China proposed on Wednesday to deepen multilateral exchanges on global environmental measures at the Word Trade Organization (WTO).
WTO members discussed the trade impact of environmental measures during a two-day Committee on Trade and Environment (CTE) meeting, which concluded here on Wednesday. China's proposal to hold multilateral discussions on the European Union's Carbon Border Adjustment Mechanism (CBAM) received widespread attention from WTO members.
Trade policies are increasingly being used as a tool to implement environmental objectives. In a communications note, China said the trade aspects of specific environmental measures have given rise to controversies.
Noting that the WTO is an essential forum for trade policy deliberations, China stressed that trade policies designed to achieve environmental objectives should be consistent with the basic rules of the WTO, strike a balance between environmental and trade considerations and not constitute protectionist measures nor barriers to green trade.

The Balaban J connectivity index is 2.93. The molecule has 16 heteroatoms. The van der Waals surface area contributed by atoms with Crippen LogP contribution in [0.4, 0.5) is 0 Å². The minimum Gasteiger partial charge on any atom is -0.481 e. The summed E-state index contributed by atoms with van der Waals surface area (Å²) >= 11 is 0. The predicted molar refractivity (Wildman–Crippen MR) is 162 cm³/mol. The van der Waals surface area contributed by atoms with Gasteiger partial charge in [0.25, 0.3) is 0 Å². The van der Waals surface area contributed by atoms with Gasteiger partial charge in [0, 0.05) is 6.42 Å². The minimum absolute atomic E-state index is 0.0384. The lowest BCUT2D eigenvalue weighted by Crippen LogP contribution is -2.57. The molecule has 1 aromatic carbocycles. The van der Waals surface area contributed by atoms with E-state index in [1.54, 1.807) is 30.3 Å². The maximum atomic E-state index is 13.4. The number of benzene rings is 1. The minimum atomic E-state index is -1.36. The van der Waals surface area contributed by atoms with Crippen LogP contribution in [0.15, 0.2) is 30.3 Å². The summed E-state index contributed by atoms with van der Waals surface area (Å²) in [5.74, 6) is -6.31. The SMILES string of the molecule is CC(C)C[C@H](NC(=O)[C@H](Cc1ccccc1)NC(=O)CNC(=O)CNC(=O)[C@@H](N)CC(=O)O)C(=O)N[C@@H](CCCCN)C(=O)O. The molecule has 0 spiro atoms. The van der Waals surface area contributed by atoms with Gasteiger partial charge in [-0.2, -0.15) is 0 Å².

The note said China proposed using the CTE as a platform for dedicated multilateral discussions on the trade aspects and implications of certain environmental measures.
Since the CBAM was frequently mentioned in meeting notes and the interest shown by WTO members, China proposed the EU to make a special presentation on the topic at the meeting of the CTE in June, focusing on its international legal basis, its actual contribution to addressing its potential environmental concerns, its potential impact on international trade, specific implementation procedures and methods and its consistency with WTO rules.
Norway, the Philippines, Singapore, India, Brazil and other WTO members stated that the Chinese proposal is constructive and will help promote trade and environmental discussions.
In December 2022, the Council of the European Union and the European Parliament reached a draft political agreement on the carbon border adjustment mechanism. Major industries, including chemical fertilizer, electric power and hydrogen, will officially begin to pay taxes in 2026.
The trade-restrictive nature of CBAM is suspected of violating the WTO's most-favored-nation treatment and national treatment principles, as well as the principle of "common but differentiated responsibilities" of each country's emission reduction under the Paris Agreement.